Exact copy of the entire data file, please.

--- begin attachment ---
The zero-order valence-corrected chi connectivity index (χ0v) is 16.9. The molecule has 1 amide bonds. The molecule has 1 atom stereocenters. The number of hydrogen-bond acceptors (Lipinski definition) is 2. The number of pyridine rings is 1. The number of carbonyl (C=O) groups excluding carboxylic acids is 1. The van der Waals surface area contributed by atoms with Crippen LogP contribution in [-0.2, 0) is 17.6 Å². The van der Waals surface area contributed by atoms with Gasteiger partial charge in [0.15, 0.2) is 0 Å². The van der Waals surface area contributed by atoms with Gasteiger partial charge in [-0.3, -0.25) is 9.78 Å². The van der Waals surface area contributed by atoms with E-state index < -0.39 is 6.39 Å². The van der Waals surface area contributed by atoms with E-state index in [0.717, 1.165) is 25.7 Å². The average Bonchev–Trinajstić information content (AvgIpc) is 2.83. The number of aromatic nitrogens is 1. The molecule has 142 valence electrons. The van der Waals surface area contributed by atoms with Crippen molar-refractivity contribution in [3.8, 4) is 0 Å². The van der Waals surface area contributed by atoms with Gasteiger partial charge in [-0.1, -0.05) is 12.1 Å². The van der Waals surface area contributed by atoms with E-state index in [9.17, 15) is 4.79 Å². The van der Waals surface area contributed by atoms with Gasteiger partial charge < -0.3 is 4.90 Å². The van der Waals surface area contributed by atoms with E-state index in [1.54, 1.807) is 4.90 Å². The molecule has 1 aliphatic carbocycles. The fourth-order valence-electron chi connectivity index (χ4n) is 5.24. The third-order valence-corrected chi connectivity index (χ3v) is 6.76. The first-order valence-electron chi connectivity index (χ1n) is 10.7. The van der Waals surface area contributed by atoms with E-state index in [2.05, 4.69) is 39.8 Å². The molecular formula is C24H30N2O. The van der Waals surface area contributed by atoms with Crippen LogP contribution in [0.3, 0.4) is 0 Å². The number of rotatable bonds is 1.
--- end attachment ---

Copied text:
The zero-order valence-corrected chi connectivity index (χ0v) is 16.9. The molecule has 1 amide bonds. The molecule has 1 atom stereocenters. The number of hydrogen-bond acceptors (Lipinski definition) is 2. The number of pyridine rings is 1. The number of carbonyl (C=O) groups excluding carboxylic acids is 1. The van der Waals surface area contributed by atoms with Crippen LogP contribution in [-0.2, 0) is 17.6 Å². The van der Waals surface area contributed by atoms with Gasteiger partial charge in [0.15, 0.2) is 0 Å². The van der Waals surface area contributed by atoms with Gasteiger partial charge in [-0.3, -0.25) is 9.78 Å². The van der Waals surface area contributed by atoms with E-state index < -0.39 is 6.39 Å². The van der Waals surface area contributed by atoms with E-state index in [0.717, 1.165) is 25.7 Å². The average Bonchev–Trinajstić information content (AvgIpc) is 2.83. The number of aromatic nitrogens is 1. The molecule has 142 valence electrons. The van der Waals surface area contributed by atoms with Crippen molar-refractivity contribution in [3.8, 4) is 0 Å². The van der Waals surface area contributed by atoms with Gasteiger partial charge in [-0.1, -0.05) is 12.1 Å². The van der Waals surface area contributed by atoms with E-state index in [9.17, 15) is 4.79 Å². The van der Waals surface area contributed by atoms with Gasteiger partial charge < -0.3 is 4.90 Å². The van der Waals surface area contributed by atoms with E-state index in [1.54, 1.807) is 4.90 Å². The molecule has 1 aliphatic carbocycles. The fourth-order valence-electron chi connectivity index (χ4n) is 5.24. The third-order valence-corrected chi connectivity index (χ3v) is 6.76. The first-order valence-electron chi connectivity index (χ1n) is 10.7. The van der Waals surface area contributed by atoms with E-state index in [2.05, 4.69) is 39.8 Å². The molecular formula is C24H30N2O. The van der Waals surface area contributed by atoms with Crippen LogP contribution in [0.3, 0.4) is 0 Å². The number of rotatable bonds is 1.